NMR spectroscopy is a popular technique for studying the physical and chemical properties of matter because it is non-invasive and can distinguish between different species of atomic nuclei. It involves placing a sample in an external magnetic field, which aligns the magnetic moments of atomic nuclei with non-zero spin. A radio-frequency pulse is then applied to the sample, which perturbs the alignment of the magnetic moments and makes them wobble. The precise nature of this wobble is detected via currents that are induced in a coil surrounding the sample. The signal from the coil is used to create a NMR spectrum that contains information about the chemical and physical environment surrounding the nuclei.

For small samples, however, these induced currents can be tiny and difficult to distinguish from thermal noise. In the case of liquids, this problem can be overcome by making the coil as small as possible and placing the sample inside it. But this approach cannot be used for solids because the nuclei have a fixed position with respect to the external magnetic field, which means that structures in the NMR spectrum are smeared out and tricky to interpret.

Scientists can get around this problem by rotating solid samples rapidly at an angle of 54.7° to the magnetic field. This technique, known as "magic-angle" spinning (MAS), averages away much of the smearing and leaves a high-resolution spectrum similar to that seen for liquids. Unfortunately, no one has been able to build a device that could spin a tiny solid sample at 50 kHz or more, while the sample is inside a stationary coil any smaller than about 1 mm diameter.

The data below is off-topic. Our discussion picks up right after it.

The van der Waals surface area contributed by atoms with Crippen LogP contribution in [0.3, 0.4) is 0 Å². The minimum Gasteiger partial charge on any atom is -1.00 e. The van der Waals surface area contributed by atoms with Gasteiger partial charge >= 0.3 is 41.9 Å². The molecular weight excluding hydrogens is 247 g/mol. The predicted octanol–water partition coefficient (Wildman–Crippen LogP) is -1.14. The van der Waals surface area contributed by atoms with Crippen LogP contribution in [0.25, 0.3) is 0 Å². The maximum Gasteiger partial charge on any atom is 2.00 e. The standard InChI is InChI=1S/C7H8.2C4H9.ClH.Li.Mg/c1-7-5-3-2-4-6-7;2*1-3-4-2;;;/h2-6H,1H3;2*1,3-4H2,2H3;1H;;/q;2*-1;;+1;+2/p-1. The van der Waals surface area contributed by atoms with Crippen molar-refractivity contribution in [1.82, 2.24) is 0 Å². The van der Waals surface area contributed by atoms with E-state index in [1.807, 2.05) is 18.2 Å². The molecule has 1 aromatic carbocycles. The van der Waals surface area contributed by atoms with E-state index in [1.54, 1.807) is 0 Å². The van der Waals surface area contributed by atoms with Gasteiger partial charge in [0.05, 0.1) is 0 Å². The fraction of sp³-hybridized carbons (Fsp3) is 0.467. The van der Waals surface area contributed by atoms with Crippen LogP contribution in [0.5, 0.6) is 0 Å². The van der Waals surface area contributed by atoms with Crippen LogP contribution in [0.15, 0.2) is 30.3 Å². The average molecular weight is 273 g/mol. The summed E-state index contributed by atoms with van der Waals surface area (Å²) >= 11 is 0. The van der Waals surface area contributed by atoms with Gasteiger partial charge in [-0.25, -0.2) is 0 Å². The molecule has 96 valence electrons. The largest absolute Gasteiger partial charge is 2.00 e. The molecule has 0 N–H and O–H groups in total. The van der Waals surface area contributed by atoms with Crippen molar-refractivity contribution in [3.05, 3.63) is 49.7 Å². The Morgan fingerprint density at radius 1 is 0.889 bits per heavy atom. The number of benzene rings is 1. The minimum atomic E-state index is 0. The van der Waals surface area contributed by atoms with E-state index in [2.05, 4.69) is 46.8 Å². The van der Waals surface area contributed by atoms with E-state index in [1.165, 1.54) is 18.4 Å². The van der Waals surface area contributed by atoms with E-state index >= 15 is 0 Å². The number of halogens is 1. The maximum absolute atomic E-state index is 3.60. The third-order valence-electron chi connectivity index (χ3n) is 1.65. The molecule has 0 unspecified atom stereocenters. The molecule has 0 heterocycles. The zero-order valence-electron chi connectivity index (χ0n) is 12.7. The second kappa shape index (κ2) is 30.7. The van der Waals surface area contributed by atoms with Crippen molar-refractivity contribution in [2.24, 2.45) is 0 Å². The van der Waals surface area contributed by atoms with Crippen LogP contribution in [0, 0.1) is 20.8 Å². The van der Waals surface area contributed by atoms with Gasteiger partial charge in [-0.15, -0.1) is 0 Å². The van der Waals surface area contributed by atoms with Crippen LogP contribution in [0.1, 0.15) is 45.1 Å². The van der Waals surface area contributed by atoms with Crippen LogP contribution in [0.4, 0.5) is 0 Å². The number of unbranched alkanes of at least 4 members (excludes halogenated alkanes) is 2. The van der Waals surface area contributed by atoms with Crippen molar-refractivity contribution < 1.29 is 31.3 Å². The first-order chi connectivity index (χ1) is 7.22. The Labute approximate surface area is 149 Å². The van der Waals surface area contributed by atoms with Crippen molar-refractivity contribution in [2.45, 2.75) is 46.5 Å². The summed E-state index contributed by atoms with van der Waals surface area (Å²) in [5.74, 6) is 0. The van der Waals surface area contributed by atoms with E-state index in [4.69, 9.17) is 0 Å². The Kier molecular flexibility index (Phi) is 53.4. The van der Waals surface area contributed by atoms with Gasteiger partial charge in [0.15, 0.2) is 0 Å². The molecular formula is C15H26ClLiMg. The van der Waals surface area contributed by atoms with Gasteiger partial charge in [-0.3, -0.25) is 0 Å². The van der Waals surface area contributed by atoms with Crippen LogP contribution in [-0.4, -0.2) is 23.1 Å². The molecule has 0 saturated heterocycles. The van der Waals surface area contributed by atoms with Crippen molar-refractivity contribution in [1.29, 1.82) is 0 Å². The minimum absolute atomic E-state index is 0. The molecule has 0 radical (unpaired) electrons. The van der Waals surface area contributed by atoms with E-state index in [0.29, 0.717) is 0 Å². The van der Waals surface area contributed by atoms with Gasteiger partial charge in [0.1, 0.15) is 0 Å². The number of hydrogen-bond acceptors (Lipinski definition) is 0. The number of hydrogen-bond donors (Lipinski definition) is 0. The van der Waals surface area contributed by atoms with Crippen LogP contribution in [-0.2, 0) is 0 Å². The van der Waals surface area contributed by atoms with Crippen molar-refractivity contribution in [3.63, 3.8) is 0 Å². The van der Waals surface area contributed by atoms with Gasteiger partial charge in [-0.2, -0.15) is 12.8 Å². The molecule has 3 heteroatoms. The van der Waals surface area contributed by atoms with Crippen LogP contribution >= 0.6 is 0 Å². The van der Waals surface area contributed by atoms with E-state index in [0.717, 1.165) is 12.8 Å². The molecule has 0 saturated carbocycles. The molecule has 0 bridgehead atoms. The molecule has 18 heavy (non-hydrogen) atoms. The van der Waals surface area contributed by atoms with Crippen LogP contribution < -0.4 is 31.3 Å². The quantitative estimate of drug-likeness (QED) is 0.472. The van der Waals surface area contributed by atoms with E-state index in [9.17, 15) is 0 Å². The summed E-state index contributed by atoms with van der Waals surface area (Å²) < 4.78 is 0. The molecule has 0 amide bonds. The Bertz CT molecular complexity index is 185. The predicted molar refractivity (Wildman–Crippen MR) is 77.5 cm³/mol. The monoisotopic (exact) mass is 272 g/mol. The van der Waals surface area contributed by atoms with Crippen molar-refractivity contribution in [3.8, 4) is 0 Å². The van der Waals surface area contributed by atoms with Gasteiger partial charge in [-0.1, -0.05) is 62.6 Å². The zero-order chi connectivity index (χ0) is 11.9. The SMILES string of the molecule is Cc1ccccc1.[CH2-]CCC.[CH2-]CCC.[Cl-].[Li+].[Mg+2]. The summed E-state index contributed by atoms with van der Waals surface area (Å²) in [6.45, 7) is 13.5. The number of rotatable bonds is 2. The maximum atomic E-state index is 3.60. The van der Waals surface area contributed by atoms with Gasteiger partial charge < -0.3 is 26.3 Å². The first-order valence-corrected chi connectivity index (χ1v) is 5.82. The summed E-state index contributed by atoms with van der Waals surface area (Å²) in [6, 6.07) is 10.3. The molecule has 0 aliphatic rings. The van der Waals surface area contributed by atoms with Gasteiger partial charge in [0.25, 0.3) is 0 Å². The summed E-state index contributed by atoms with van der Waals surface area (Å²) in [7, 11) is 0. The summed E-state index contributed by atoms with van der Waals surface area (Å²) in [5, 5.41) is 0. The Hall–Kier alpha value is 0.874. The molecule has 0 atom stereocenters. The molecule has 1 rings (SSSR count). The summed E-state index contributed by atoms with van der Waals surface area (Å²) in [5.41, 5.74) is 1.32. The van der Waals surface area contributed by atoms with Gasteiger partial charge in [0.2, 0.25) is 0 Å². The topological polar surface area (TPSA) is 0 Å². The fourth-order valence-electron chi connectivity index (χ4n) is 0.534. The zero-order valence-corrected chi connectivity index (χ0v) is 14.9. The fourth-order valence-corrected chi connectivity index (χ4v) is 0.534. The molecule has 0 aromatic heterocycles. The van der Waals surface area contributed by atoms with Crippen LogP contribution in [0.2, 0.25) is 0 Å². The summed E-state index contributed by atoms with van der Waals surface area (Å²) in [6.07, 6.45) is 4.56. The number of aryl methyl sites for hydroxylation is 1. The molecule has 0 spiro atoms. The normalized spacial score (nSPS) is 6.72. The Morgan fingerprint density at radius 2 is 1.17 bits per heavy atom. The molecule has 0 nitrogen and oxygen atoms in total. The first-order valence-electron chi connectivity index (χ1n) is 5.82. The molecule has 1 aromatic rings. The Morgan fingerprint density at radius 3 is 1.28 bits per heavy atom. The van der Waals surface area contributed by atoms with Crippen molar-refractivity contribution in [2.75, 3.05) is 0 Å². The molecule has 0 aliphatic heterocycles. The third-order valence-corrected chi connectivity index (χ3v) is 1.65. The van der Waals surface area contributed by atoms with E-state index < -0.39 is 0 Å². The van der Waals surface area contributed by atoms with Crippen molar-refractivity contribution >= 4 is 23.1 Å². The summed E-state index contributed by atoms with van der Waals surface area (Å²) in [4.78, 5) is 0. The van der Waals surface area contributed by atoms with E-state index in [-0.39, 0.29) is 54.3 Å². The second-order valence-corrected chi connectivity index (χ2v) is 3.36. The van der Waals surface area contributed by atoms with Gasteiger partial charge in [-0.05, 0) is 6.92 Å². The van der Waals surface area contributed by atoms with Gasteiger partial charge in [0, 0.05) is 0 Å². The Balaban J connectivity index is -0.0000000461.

Now, however, Dimitrios Sakellariou and colleagues at CEA Saclay have found a clever way around this problem. The researchers wrapped a small coil of 750 µm diameter directly around a 200-nanolitre solid sample and spun the coil along with the sample at up to 70 kHz. A second static coil was placed around the spinning ensemble and this static coil detected the NMR signals from the sample via inductive coupling to the spinning coil. The new method achieved a signal to noise ratio that was eight times better than a conventional MAS employing a coil of 2.5 mm diameter.

The researchers have dubbed their technique magic-angle coil spinning (or MACS) and, according to Art Edison at the University of Florida, the technique is essentially a simple modification to conventional MAS, so existing hardware can be used. As a result, the technique could be used in automated high-throughput NMR studies for looking at many samples in a short period of time.

The technique could also be used to study tiny biological samples such as cell cultures and forensic evidence and Sakellariou believes that the technique could someday be used to observe the chemical processes inside single biological cells.